It is helpful for the team leader to secure a signed release of medical information from the parent to allow two-way communication between the school and healthcare providers. The COVID team leader can help ensure that school staff understand how to appropriately communicate what is involved in this plan in a way that maintains student privacy, per the Health Insurance Portability and Accountability Act, which protects information on a student's health (U.S. Department of Health and Human Services, n.d.) and the Family Educational Rights and Privacy Act, which protects information on a student's school records (U.S. Department of Education, n.d.)
Return to school and activity. Just as every concussion is different, everyone reacts to COVID-19 differently; symptom clusters and recovery rates will vary. The overall recovery trajectory is not linear, as the disease presents with variable symptoms that can fluctuate day to day, and even throughout the day. One might feel “better,” only to walk up a flight of stairs and end up with profound fatigue and unable to get out of bed for a week or more. Thus, a very gradual return to physical activity is essential. For example, the recovering student might engage in no more than 50% of what they feel capable of on any given day. A good rule of thumb is to think of the recovering student as having a strict $100 daily “budget,” which they can expend on academics, physical activity, and/or emotional stress or excitement, but spending even just $1 more may set their recovery back days or even weeks. It is also important that they get plenty of rest and drink electrolytes (e.g., Gatorade, Pedialyte, Nuun) throughout the day.
As with students returning to school postconcussion, it is recommended that educators front-load adjustments for students with post-acute COVID symptoms. This means providing ample support and accommodations, then gradually withdrawing them as the symptoms subside and stamina increases. Because the COVID recovery trajectory can be particularly erratic, it is recommended that the student be symptom free for an extended period of time before very gradually withdrawing accommodations, erring on the side of waiting longer than may seem necessary. Withdrawal of accommodations should be carefully monitored, and any resurgence of symptoms during this time warrants reinstatement of accommodations.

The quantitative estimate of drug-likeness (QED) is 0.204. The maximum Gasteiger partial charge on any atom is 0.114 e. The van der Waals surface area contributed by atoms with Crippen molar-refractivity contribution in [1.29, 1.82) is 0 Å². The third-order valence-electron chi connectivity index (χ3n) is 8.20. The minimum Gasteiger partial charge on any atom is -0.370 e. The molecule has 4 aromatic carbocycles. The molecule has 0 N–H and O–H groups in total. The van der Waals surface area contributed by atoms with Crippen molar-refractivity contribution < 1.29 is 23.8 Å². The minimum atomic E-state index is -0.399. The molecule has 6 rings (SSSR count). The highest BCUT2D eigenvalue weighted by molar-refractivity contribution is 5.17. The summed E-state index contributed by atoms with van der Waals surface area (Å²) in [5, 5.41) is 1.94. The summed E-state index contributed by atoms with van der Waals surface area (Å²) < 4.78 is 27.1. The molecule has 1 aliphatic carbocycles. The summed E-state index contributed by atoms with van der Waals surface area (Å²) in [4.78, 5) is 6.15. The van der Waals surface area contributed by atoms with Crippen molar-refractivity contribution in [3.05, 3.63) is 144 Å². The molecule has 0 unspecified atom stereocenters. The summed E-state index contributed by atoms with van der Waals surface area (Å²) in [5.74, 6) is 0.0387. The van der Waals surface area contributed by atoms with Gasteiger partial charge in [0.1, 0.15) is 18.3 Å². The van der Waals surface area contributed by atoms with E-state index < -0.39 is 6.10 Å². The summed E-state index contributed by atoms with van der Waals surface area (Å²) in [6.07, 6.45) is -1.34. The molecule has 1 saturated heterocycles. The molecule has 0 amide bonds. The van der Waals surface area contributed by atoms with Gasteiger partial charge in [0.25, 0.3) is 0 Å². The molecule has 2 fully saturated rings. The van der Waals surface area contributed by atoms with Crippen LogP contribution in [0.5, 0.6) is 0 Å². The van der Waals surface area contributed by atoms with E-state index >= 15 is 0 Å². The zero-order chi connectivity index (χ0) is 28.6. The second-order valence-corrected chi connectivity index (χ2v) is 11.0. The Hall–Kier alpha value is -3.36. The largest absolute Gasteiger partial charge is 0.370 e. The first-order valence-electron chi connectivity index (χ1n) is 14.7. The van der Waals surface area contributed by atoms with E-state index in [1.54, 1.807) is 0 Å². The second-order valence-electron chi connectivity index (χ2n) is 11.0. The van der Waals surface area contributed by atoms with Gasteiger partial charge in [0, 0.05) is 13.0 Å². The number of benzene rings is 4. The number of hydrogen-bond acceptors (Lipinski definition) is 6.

Herein, we recommend the process outlined below for return to school, modified from our concussion response process (Davies, 2016) and drawing from our PASC research in college students (Walsh-Messinger et al., in press) and evaluation and treatment of adults (Greenspan et al., 2021). For schools or students engaged in remote learning due to COVID-19, it is still important to follow this (or a similar) process. It should be noted that as knowledge of PASC evolves, this process and recommended adjustments should be modified accordingly:
- COVID diagnosis is reported to school.
- School official asks the parent to notify the school if the child remains symptomatic after the quarantine period.
- Educational materials outlining post-acute COVID symptoms and potential complications are sent to the parent.
- Upon return to school, COVID Team Leader coordinates the assessment of the child's medical and academic needs.
- The COVID team determines appropriate academic and environmental accommodations.
- The COVID Team Leader disseminates accommodations to teachers and other relevant personnel and oversees progress monitoring.
- Accommodations are gradually withdrawn as the student recovers.
To aid in symptom monitoring, we have developed a tool (see Table 1) to assess severity of PASC symptoms; however, we caution educational professionals to keep in mind that our knowledge of PASC continues to evolve and this tool may need to be modified as we learn more about PASC in children and adolescents.
Academic and Environmental Accommodations
The following general and symptom-based accommodations are modified from those developed for students with persistent postconcussion symptoms (CDC, n.d.; Davies, 2016). Most of these can apply to (or be modified for) students enrolled in online learning and we offer some specific remote learning suggestions.
- Flexible attendance schedule with the understanding that the student might have several good days or weeks in a row which could be followed by bad days or weeks causing them to miss school.
- Optional remote learning for days in which they cannot attend school in person.
- No physical education class or rigorous physical play at recess; all other physical activity (e.g., walking between classrooms) should be minimized.
- Allow student to audit class (i.e., participate without producing grades).
- Avoid overstimulating environments (e.g., hallway at class transitions, band practice).
- Allow students to drop high level or elective classes or take an incomplete without penalty if adjustments go on for a long period of time.
- Remove or limit high-stakes testing or projects.
- Alternate periods of mental exertion with longer periods of mental rest.